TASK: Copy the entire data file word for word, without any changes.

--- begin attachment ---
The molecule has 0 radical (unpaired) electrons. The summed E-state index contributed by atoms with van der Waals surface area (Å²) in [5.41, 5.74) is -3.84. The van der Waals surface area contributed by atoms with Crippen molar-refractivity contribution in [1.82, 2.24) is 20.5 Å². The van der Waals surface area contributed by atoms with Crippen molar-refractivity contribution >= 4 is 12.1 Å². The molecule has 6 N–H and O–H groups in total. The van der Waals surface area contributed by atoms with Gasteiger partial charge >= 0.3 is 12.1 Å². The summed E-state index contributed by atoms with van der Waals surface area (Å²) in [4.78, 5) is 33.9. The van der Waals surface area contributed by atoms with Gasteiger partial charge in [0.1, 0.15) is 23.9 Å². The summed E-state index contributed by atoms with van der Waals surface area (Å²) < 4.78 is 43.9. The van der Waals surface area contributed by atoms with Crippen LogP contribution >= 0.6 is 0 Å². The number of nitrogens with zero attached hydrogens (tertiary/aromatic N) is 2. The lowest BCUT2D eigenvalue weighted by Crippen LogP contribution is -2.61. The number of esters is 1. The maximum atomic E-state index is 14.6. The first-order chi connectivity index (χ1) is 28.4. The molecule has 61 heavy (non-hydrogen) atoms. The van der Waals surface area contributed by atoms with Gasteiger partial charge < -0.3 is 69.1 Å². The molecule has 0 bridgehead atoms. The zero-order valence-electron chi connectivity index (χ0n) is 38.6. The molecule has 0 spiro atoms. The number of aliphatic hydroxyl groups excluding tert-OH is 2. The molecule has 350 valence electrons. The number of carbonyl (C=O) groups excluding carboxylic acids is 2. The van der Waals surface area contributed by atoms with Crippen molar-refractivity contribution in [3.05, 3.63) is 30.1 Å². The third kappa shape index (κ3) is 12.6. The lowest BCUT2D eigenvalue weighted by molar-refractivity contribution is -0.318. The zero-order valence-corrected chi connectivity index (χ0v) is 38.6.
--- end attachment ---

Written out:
The molecule has 0 radical (unpaired) electrons. The summed E-state index contributed by atoms with van der Waals surface area (Å²) in [5.41, 5.74) is -3.84. The van der Waals surface area contributed by atoms with Crippen molar-refractivity contribution in [1.82, 2.24) is 20.5 Å². The van der Waals surface area contributed by atoms with Crippen molar-refractivity contribution >= 4 is 12.1 Å². The molecule has 6 N–H and O–H groups in total. The van der Waals surface area contributed by atoms with Gasteiger partial charge >= 0.3 is 12.1 Å². The summed E-state index contributed by atoms with van der Waals surface area (Å²) in [4.78, 5) is 33.9. The van der Waals surface area contributed by atoms with Gasteiger partial charge in [0.1, 0.15) is 23.9 Å². The summed E-state index contributed by atoms with van der Waals surface area (Å²) < 4.78 is 43.9. The van der Waals surface area contributed by atoms with Crippen LogP contribution >= 0.6 is 0 Å². The number of nitrogens with zero attached hydrogens (tertiary/aromatic N) is 2. The lowest BCUT2D eigenvalue weighted by Crippen LogP contribution is -2.61. The number of esters is 1. The maximum atomic E-state index is 14.6. The first-order chi connectivity index (χ1) is 28.4. The molecule has 61 heavy (non-hydrogen) atoms. The van der Waals surface area contributed by atoms with Gasteiger partial charge < -0.3 is 69.1 Å². The molecule has 0 bridgehead atoms. The zero-order valence-electron chi connectivity index (χ0n) is 38.6. The molecule has 0 spiro atoms. The number of aliphatic hydroxyl groups excluding tert-OH is 2. The molecule has 350 valence electrons. The number of carbonyl (C=O) groups excluding carboxylic acids is 2. The van der Waals surface area contributed by atoms with Crippen molar-refractivity contribution in [3.05, 3.63) is 30.1 Å². The third kappa shape index (κ3) is 12.6. The lowest BCUT2D eigenvalue weighted by molar-refractivity contribution is -0.318. The zero-order valence-corrected chi connectivity index (χ0v) is 38.6.